The first and most obvious snag was that a property developer needs capital. Considering his assets, Douglas was forced to the conclusion that he had few if any. His car had been more expensive than he could justify even to himself, but it had been in an accident which would make it difficult to sell. He owned most of his flat in Morningside but it was small and dark and without parking space. The rest of his worldly goods might add up to a thousand on a good day, or perhaps double that figure if he threw in his two shotguns, which he had no intention of doing. His bank account would barely sustain him until his next salary cheque.

The next step was to visit his bank manager. After some rather unsatisfactory interviews had taken place at both his bank and at several building societies, it was confirmed that, in a time of recession, a customer without either funds or a long history of borrowing and repayment would have more chance of winning the lottery than of borrowing more than a fraction of the sum required. The lottery proving unforthcoming, he was left with the possibility of a private loan. His mind turned towards Seymour McLeish.


ttitudes vary remarkably according to how much money the other person has or is believed to have. The pauper sees every well-heeled passer-by as arrogant, condescending and probably a crook, while the rich man sees the pauper as jealous, idle and lacking any ounce of get-up-and-go.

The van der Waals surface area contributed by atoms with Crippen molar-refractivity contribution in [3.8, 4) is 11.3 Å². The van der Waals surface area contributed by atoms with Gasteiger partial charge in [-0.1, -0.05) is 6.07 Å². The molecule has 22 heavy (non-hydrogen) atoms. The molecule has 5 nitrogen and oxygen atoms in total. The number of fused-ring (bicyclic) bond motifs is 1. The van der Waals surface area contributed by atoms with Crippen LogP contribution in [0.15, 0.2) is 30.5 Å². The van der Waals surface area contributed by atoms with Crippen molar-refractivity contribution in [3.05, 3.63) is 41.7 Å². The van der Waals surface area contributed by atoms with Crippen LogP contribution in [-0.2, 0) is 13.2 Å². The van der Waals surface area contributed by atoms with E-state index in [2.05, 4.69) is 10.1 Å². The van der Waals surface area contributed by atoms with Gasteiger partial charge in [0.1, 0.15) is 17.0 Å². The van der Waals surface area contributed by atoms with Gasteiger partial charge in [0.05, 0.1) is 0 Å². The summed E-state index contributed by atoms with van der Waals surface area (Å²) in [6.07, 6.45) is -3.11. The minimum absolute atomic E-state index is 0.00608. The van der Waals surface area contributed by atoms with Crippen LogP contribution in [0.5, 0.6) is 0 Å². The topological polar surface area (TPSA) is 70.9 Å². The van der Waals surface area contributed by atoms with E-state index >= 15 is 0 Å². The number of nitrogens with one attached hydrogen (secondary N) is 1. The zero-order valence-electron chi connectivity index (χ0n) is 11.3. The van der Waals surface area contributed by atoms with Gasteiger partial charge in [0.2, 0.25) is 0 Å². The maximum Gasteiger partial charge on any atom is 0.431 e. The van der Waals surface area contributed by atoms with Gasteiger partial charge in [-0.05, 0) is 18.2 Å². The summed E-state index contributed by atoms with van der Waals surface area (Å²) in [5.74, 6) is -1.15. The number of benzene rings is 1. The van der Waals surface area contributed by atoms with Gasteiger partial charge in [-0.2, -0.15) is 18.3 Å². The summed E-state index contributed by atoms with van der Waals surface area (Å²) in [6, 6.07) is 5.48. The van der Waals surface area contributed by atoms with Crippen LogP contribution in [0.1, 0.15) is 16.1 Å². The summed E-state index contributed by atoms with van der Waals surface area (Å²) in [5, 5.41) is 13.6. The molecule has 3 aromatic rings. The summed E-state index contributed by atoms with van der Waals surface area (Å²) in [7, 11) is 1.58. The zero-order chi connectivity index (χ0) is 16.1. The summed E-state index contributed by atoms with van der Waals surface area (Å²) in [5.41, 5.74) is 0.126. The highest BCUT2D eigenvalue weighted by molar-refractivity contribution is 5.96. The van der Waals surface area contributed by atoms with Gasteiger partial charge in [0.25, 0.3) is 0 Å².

Seymour McLeish had suddenly acquired wealth in mid-life when a novel that he had written during a holiday in Benidorm had hit the best-seller lists, been serialized on television and then made into a prodigiously successful film. Nobody had anticipated such success so an agent on his behalf had negotiated a very favourable contract. He never wrote another word but, as he said, why should he? Douglas had known him at the time of his success but had been unable to detect any change in attitude. Seymour remained just the same vague, untidy, likeable man. He continued to run and even to expand his garage-cum-filling-station and its agency for new and used cars with modest efficiency although, with his film being dubbed into language after language and being repeated regularly on television, he could well have afforded to retire in some comfort.

BOOK: With My Little Eye
2.43Mb size Format: txt, pdf, ePub